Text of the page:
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Reducing wimboot source wim file using LZX Compression, and VHD using gzip or LZ4 Compression, to save room, and also load faster on RAM

wimboot ramboot lzx gzip lz4 vhd

Best Answer alacran , 26 March 2019 - 10:05 PM

We could say that this thread is a continuation of: Making the smallest Win10 install (Wimboot mode) on 512 MB VHD

 

It was necessary to run some additional test using the info from cdob post No. 95: http://reboot.pro/to...e-4#entry210231

 

 

lz4.exe -12  --content-size --favor-decSpeed e:\win.vhd e:\win.vhd.lz4

 

LZ4 compression is better and faster than using GZ, or any other option, it gave me the faster loading to Ram times, also noticed that when loading from an slow device (as my MicroSD) it has the best efect.

 

All test ran on same I3 3225, 3.3 GHZ, 8 GB Ram at 1333 MHZ, Rambooting from SSD Adata SU650 into Adata XPG enclosure 3.0 USB.

 

This are my findings:

 

Speed:

VHD								Time to load on RAM

1 - 10x64-WB.vhd Ramboot using g4d  grub4dos-0.4.6a-2018-12-23		12 seconds

2 - 10x64-WB.vhd.gz Ramboot using g4d  grub4dos-0.4.6a-2018-12-23	7 seconds

3 - 10x64-WB-EXP.vhd Ramboot using g4d  0.4.5c Modd by kyrionix		4 seconds

4 - 10x64-WB.vhd.lz4 Ramboot using g4d  grub4dos-0.4.6a-2019-03-25	3.67 seconds

Saved espace:

VHD				Used	Saved espace

10x64-WB.vhd			1536 MB	0 % saved espace

10x64-WB.vhd Expandable		480 MB	68.75 % saved espace

10x64-WB.vhd.gz			233 MB	84.83 % saved espace

10x64-WB.vhd.lz4		135 MB	91.21 % saved espace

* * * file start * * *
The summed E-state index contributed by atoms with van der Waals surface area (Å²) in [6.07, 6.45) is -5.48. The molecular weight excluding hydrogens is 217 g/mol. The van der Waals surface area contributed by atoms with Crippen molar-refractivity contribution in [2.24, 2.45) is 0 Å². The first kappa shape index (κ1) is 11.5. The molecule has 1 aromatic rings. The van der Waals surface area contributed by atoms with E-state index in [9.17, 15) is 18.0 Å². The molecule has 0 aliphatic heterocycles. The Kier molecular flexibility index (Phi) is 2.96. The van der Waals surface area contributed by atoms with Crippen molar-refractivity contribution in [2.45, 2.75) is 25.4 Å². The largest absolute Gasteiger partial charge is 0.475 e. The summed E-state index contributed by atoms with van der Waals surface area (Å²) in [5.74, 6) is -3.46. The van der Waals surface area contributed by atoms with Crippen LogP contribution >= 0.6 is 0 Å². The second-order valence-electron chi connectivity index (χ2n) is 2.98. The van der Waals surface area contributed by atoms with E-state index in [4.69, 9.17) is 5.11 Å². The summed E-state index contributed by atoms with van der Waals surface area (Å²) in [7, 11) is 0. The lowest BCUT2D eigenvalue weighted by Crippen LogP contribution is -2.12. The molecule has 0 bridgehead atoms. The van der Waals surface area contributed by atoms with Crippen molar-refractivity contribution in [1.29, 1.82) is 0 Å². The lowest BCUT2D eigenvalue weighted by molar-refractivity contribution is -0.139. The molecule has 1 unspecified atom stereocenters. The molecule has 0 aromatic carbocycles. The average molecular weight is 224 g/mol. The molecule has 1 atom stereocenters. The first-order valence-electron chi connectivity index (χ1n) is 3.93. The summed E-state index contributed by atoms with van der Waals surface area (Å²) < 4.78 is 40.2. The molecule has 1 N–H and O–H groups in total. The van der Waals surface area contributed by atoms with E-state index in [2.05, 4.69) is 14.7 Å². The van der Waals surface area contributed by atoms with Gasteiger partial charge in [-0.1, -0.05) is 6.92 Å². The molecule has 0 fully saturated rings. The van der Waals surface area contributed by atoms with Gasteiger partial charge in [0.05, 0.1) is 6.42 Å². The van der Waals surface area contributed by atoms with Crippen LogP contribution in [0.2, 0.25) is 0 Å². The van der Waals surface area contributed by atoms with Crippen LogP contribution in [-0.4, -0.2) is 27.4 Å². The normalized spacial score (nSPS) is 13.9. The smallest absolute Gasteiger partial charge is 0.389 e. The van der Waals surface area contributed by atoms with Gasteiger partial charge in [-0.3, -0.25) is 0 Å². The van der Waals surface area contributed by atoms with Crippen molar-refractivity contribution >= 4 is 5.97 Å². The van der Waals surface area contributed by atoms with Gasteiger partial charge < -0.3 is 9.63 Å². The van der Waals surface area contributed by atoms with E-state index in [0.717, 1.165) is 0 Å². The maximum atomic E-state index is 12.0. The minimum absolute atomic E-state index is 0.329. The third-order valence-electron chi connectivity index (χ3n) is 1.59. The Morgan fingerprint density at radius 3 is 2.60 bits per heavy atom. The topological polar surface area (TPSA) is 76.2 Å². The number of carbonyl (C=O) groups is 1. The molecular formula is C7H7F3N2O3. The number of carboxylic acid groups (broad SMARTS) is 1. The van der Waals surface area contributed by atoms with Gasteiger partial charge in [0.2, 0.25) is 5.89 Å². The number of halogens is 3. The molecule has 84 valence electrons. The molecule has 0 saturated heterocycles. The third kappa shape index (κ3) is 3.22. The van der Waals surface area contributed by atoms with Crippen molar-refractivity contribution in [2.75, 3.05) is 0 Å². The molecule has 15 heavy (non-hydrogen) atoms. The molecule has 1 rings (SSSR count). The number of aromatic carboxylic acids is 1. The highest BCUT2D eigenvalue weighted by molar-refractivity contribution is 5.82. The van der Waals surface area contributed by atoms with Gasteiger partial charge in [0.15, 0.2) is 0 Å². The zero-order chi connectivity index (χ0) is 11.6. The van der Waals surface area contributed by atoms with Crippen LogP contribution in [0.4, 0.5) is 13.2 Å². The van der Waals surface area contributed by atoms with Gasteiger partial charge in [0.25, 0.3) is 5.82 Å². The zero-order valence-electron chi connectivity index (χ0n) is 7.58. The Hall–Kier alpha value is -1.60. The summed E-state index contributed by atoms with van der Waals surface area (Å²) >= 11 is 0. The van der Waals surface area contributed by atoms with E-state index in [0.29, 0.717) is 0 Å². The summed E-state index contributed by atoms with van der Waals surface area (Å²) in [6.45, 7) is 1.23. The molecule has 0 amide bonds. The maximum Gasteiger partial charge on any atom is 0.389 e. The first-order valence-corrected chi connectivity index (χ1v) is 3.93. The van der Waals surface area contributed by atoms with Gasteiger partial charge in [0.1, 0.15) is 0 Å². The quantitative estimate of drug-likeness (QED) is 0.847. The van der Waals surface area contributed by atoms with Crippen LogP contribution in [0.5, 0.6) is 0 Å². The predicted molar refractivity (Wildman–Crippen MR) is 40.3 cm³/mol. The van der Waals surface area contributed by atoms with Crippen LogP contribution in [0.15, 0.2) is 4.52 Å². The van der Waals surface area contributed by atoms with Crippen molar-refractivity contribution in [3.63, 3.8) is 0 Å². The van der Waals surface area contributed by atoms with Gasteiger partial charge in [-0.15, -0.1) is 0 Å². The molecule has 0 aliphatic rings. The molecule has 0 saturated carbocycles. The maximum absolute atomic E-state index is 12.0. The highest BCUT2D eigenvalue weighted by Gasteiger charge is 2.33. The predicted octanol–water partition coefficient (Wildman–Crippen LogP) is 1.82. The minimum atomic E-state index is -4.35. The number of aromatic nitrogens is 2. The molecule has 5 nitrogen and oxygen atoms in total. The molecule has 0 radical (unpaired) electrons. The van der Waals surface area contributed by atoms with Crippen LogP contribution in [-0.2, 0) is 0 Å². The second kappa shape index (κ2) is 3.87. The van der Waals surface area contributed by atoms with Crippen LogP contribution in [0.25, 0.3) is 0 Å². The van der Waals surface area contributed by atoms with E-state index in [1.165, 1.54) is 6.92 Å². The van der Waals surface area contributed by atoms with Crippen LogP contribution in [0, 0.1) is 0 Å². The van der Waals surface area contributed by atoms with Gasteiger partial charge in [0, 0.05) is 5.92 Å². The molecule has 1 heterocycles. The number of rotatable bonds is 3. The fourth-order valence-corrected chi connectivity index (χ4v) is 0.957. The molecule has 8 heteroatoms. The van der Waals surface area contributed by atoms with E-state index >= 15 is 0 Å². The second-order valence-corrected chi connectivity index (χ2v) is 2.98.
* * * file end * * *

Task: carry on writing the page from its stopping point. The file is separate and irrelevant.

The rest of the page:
It is very possible I am getting close of maximum loading speed possible for this PC and this is influencing results.

 

On a single test I ran from my MicroSD, the 10x64-WB.vhd.lz4 loaded to Ram on 14.68 seconds wich is really a very good time for that device, and it was plugged to USB 2.0

 

Conclusions:

 

If Rambooting from a fast device as an SSD use expandable VHDs, they have very good speed and a resonable saved espace, do no require any additional compression, they are capable to Ramboot and also can be booted from Windows bootmanager, so it is not a big issue if they can't boot as Filedisk using grub4dos.

 

If Rambooting from a not so fast device as an SSD, we have the alternative to use LZ4 compressed VHDs, wich are the faster option and also save more espace than any other option, but they are only usefull for Rambooting, we can not boot them as Filedik using grub4dos or from Windows Bootmanager, this limitations also apply to GZ compression.

 

Thanks to all members of the forum who collaborated with this thread with info and suggestions, for the realization of all this tests:

 

antonino61, Wonko the sane, karyonix, tinybit, cdob and yaya for fast fixing grub4dos-0.4.6a-2019-03-25

 

 

Just to make a summary of all we have learned/tested/proved/improve on this thread:

From previous Post: http://reboot.pro/to...e-4#entry210209

 

LZX compressed wim files for Wimboot VHDs do not fail anymore during boot or Ramboot. See: http://reboot.pro/to...am/#entry210021

 

With this hight compression I have found If we don't add those items on [PrepopulateList], especially the first two we will have troubles during Ramboot

 

Saving 20 % espace using LZX compressed wim files. See: http://reboot.pro/to...am/#entry210021

 

Only things we have to do in a different way to reduce about 20 % the size of our source win file is: ..........

 

Tested GZ compresed VHDs and found they load faster on Ram (almost about 1/2 time).See: http://reboot.pro/to...am/#entry210031

 

I compressed 10x64-WB.vhd with 7-zip GZ Ultra as 10x64-WB.vhd.gz , it took 15 min, but file is now 233 MB

 

Saving about 85 % espace if using GZ compresed VHDs, See. http://reboot.pro/to...am/#entry210031

 

....but file is now 233 MB so it reduced a lot the size 84.83 %,......

 

Improved speed using GZ compression on VHDs See: http://reboot.pro/to...am/#entry210031

 

So there is a big improvement in time to load in Ram (43.75 % less time)

 

Testing expandable VHDs Ramboot capability, and found it was failing.See: http://reboot.pro/to...e-2#entry210068

 

It fail to load on Ram, still verifiying to try to find if I made a mistake before say it do not work,